Highlands & Islands

HIE-backed businesses 'performed strongly'

Tidal turbine being lowered in Inner Sound Image copyright Atlantis Resources
Image caption The MeyGen tidal project received backing from Highlands and Islands Enterprise

Highlands and Islands Enterprise (HIE) has said businesses and communities it supported in 2016/17 performed strongly in "uncertain" economic conditions.

The public agency said its investments had helped to create or retain 1,688 full-time equivalent jobs in the region.

HIE works in Argyll, Highlands, Moray, Western Isles and the Northern Isles.

Controversial plans to replace HIE with a national board were abandoned earlier this year.

Announcing its year end results, HIE said the turnover among firms it supports was forecast to increase by £120.4m over the next three years, and international sales by £79.5m.

The agency said milestones in 2016/17, included the opening of three new buildings at its Inverness Campus - An Lòchran, Aurora House and the site's first student accommodation block.

In Argyll, the new Fairmile Building in Sandbank Business Park near Dunoon was formally opened, and the European Marine Science Park near Oban secured a number of new tenants.

The year also saw the completion of Dales Voe South in Shetland, and the installation of all four turbines in the MeyGen tidal energy project off the Caithness coast.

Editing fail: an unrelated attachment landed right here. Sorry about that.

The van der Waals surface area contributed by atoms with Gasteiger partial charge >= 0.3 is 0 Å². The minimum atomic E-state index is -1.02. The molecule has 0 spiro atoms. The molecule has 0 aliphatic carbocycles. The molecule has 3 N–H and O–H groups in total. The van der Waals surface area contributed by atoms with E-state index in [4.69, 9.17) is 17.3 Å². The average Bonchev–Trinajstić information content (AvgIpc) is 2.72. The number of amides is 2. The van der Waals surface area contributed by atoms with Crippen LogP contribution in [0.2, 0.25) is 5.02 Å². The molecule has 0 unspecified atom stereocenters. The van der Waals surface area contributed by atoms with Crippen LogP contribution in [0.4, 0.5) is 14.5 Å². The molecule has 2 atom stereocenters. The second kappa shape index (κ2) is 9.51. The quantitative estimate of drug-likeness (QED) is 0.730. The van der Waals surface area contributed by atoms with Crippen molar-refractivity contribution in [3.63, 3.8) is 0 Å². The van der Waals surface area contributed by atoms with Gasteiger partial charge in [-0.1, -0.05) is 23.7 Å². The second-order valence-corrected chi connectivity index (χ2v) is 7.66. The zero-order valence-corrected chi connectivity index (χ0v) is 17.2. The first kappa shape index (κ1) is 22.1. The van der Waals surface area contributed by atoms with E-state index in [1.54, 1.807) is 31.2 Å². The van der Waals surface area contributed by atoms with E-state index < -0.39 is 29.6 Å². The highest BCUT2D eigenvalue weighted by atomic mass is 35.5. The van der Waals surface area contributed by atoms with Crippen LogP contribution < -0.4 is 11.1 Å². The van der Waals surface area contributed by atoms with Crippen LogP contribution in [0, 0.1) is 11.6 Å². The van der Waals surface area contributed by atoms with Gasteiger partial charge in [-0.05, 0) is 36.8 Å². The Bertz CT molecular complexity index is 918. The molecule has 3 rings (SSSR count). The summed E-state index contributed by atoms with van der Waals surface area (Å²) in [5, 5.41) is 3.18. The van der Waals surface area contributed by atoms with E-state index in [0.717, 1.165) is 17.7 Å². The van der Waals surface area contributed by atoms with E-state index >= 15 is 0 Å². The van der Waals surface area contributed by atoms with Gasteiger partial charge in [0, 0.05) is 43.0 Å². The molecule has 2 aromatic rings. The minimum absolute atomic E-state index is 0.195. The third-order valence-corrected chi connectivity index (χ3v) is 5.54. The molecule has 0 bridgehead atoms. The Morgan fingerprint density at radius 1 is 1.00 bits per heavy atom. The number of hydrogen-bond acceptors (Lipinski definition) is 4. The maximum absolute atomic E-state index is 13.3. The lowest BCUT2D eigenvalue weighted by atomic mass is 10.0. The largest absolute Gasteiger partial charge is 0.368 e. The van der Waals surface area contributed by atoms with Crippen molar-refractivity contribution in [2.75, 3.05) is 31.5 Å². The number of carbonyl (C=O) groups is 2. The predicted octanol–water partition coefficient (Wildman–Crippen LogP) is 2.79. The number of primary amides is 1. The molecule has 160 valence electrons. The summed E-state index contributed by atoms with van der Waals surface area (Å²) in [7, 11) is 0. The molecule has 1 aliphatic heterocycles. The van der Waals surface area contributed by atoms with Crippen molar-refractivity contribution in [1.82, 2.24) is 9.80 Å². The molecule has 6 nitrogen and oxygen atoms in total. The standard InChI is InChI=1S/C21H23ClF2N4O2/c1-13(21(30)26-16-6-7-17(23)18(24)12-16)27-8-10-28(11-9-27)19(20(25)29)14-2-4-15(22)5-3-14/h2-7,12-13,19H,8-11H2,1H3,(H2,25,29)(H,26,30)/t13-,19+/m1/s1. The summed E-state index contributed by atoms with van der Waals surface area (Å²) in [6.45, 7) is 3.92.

'Encouraging progress'

It also approved further investments in the European Marine Energy Centre in Orkney and the new Orkney Research and Innovation Campus, a joint venture with the islands' local authority.

Wave Energy Scotland, a subsidiary of HIE, approved a total of £12.4m to 17 technology development projects.

HIE said digital connectivity continued to improve for businesses and households across the region.

The number of premises with access through the HIE-led Digital Scotland Superfast Broadband project reached 155,000.

HIE chairman, Prof Lorne Crerar, said: "It has been another year of encouraging progress for the Highlands and Islands.

"The continued oil and gas downturn, pressures on public sector budgets and uncertainties around EU membership have presented many challenges for the region.

"More and more we are seeing these challenges being met with innovation, ambition, entrepreneurship and resilience by the region's businesses, social enterprises and communities."

In March this year, plans to replace the boards of Scotland's enterprise and training agencies with one national board were abandoned.

Economy Secretary Keith Brown said HIE, Scottish Enterprise and Skills Development Scotland would continue with their own boards.

He also announced that a national strategic board would be set up, to "align the work" of the agencies.

Opposition parties welcomed the news but said the minister had been forced to make a u-turn.

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